Nature experts like 'gold dust' as shortage threatens UK targets
Volunteers from the Cambridgeshire Wildlife Trust’s Water Works project, plant crops suitable to waterlogged conditions in the peat-rich fields of the Fens near Holme, Britain, October 22, 2021. REUTERS/Natalie Thomas
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Workers in Britain's conservation sector say a lack of expertise is threatening projects while tight budgets also hit education
- Lack of specialists hits nature, conservation sector
- Experts warn staffing gaps risk UK biodiversity goals
- Pay and education concerns underlie expertise deficit
A shortage of experienced nature and conservation staff in Britain could threaten the country's efforts to accelerate nature restoration and play its part in meeting global climate and biodiversity targets, according to sector insiders.
Workers from government, charities and businesses told Context there are crucial gaps in the labour force, with intense competition for specialists such as ecologists and hydrologists.
"The productivity of the organisation is compromised because we can't recruit or retain the sort of people that are needed," said an industrial regulator at the government's Environment Agency, speaking anonymously because of the sensitivity of the issue.
An August survey of more than 500 Prospect union members working in the sector, including in the Environment Agency, found that more than half identified a reduction in expert staff as one of the largest barriers to doing their work effectively.
Sally Hayns, CEO of the Chartered Institute of Ecology and Environmental Management (CIEEM), said a drop-off in conservation projects - often connected with infrastructure development - following the 2008 financial crash has contributed to the shortage of staff.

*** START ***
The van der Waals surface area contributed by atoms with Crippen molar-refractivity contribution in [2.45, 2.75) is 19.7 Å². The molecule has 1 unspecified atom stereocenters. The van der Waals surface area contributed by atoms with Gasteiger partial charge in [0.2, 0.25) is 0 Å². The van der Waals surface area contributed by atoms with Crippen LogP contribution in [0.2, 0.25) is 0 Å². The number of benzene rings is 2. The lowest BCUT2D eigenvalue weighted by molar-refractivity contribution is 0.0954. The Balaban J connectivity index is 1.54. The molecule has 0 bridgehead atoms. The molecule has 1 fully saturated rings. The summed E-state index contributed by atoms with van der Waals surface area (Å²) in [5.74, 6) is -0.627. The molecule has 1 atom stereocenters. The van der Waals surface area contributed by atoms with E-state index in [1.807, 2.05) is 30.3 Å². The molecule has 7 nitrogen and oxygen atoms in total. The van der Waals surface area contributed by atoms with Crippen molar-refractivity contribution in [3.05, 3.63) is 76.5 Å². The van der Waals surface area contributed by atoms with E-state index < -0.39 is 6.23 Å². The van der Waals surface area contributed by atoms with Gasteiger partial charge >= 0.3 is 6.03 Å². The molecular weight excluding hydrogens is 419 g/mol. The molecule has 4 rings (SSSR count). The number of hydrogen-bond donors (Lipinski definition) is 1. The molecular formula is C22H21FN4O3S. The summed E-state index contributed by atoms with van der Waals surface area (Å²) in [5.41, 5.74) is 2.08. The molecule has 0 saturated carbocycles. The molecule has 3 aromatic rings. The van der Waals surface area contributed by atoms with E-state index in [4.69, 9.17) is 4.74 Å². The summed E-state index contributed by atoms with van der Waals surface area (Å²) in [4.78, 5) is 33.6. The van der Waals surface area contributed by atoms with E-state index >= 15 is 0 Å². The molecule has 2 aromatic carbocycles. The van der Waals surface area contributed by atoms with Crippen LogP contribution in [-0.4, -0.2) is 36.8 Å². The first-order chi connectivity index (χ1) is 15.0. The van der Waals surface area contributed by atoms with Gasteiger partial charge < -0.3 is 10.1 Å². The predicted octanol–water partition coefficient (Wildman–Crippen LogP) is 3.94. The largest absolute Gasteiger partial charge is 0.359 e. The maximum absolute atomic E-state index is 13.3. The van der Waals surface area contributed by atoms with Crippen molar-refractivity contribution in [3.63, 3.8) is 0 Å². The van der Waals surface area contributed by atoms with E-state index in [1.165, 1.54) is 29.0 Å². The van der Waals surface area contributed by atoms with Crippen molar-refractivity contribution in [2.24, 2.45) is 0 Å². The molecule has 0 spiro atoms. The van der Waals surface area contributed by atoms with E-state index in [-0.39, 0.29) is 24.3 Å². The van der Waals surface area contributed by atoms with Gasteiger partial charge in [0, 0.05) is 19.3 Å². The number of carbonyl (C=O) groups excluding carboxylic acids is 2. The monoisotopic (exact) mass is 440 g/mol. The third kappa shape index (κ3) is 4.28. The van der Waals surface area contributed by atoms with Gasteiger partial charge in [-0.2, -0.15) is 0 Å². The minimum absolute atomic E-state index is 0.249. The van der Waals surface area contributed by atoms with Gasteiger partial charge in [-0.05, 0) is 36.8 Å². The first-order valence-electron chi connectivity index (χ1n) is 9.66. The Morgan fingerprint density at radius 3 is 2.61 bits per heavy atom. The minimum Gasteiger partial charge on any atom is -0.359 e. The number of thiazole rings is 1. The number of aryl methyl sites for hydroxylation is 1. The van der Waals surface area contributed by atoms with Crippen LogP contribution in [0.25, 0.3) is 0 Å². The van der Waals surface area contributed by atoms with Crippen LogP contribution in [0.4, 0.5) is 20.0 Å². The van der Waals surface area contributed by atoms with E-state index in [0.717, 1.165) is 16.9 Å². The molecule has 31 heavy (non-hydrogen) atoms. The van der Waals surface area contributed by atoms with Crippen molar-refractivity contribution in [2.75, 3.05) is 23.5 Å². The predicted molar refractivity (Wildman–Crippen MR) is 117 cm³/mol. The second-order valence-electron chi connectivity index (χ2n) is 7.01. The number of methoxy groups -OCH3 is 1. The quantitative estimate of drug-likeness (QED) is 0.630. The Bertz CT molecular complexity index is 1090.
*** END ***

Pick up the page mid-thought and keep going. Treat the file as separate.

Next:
"Nowadays, there aren't enough ecologists with sort of 10 years' experience, and so they are like gold dust," she said.
Meanwhile, she said, agencies and charities struggle to compete with the wages offered by private-sector organisations, which means they are losing people, including those in senior roles with specialist expertise.
A spokesperson for the Department for Environment, Food and Rural Affairs (Defra) said the government "is going further and faster for nature than any other" and has boosted funding for the Environment Agency and Natural England, its advisory body on conservation.
Natural England's chief officer of business management Kirsty Carter-Brown said the organisation's headcount has grown by 40% over the past two years and it has a relatively low annual turnover of 9%. The organisation is directing more money towards staff wellbeing, she added.
The government published an updated Environmental Improvement Plan setting out a series of bold targets at the start of 2023, including proposals to protect 30% of land and seas and raise £1 billion ($1.24 billion) of private finance for nature per year by 2030.
That came after countries met at United Nations COP15 talks last December in Montreal to agree a global deal to protect and restore nature, as the loss of crucial biodiversity continues due to factors like deforestation, wetland drainage and pollution.
Many in the sector are concerned that staffing could prove a roadblock in Britain. Insiders cite shortages in the number of consultants with experience managing conservation projects, ecologists to advise local governments, or experts to monitor water quality.
This is all the more critical as Britain is set to roll out major policies like the Biodiversity Net Gain requirements for real estate in England - where new developments will need to ensure they have a net-positive impact on habitats. This will require local government to have greater access to expertise.
According to job site Conservation Careers, which posts more than 15,000 jobs worldwide each year, specialist positions like senior ecological consultants are becoming harder to fill - even for big, well-known conservation organisations.